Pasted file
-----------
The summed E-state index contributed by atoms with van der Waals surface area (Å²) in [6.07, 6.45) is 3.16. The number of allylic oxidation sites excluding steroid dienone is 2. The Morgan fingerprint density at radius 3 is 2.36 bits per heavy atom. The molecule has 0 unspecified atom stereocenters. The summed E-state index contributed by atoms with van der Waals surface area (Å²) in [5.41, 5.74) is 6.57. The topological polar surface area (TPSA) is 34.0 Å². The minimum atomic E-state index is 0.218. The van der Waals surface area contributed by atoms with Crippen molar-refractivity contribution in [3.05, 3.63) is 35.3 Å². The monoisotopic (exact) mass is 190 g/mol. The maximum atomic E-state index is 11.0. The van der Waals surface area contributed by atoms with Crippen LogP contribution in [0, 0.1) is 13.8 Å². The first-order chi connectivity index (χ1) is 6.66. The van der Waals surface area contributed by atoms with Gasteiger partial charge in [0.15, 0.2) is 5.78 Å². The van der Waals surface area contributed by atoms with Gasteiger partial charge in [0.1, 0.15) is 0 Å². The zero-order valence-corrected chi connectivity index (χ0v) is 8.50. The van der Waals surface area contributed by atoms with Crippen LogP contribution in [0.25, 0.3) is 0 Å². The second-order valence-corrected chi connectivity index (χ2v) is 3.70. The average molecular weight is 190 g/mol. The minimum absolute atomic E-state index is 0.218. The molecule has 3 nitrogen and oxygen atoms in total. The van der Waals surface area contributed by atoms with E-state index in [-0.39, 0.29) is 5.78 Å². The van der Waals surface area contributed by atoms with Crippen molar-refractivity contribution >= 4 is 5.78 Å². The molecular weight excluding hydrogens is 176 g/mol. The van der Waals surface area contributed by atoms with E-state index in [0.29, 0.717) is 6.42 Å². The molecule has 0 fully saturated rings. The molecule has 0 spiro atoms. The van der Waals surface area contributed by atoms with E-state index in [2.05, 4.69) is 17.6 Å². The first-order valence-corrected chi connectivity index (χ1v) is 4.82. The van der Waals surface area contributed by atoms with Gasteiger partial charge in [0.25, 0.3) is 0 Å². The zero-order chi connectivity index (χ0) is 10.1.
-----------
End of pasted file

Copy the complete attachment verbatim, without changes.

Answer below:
The summed E-state index contributed by atoms with van der Waals surface area (Å²) in [6.07, 6.45) is 3.16. The number of allylic oxidation sites excluding steroid dienone is 2. The Morgan fingerprint density at radius 3 is 2.36 bits per heavy atom. The molecule has 0 unspecified atom stereocenters. The summed E-state index contributed by atoms with van der Waals surface area (Å²) in [5.41, 5.74) is 6.57. The topological polar surface area (TPSA) is 34.0 Å². The minimum atomic E-state index is 0.218. The van der Waals surface area contributed by atoms with Crippen molar-refractivity contribution in [3.05, 3.63) is 35.3 Å². The monoisotopic (exact) mass is 190 g/mol. The maximum atomic E-state index is 11.0. The van der Waals surface area contributed by atoms with Crippen LogP contribution in [0, 0.1) is 13.8 Å². The first-order chi connectivity index (χ1) is 6.66. The van der Waals surface area contributed by atoms with Gasteiger partial charge in [0.15, 0.2) is 5.78 Å². The van der Waals surface area contributed by atoms with Gasteiger partial charge in [0.1, 0.15) is 0 Å². The zero-order valence-corrected chi connectivity index (χ0v) is 8.50. The van der Waals surface area contributed by atoms with Crippen LogP contribution in [0.25, 0.3) is 0 Å². The second-order valence-corrected chi connectivity index (χ2v) is 3.70. The average molecular weight is 190 g/mol. The minimum absolute atomic E-state index is 0.218. The molecule has 3 nitrogen and oxygen atoms in total. The van der Waals surface area contributed by atoms with E-state index in [-0.39, 0.29) is 5.78 Å². The van der Waals surface area contributed by atoms with Crippen molar-refractivity contribution >= 4 is 5.78 Å². The molecular weight excluding hydrogens is 176 g/mol. The van der Waals surface area contributed by atoms with E-state index in [0.29, 0.717) is 6.42 Å². The molecule has 0 fully saturated rings. The molecule has 0 spiro atoms. The van der Waals surface area contributed by atoms with E-state index in [2.05, 4.69) is 17.6 Å². The first-order valence-corrected chi connectivity index (χ1v) is 4.82. The van der Waals surface area contributed by atoms with Gasteiger partial charge in [0.25, 0.3) is 0 Å². The zero-order chi connectivity index (χ0) is 10.1.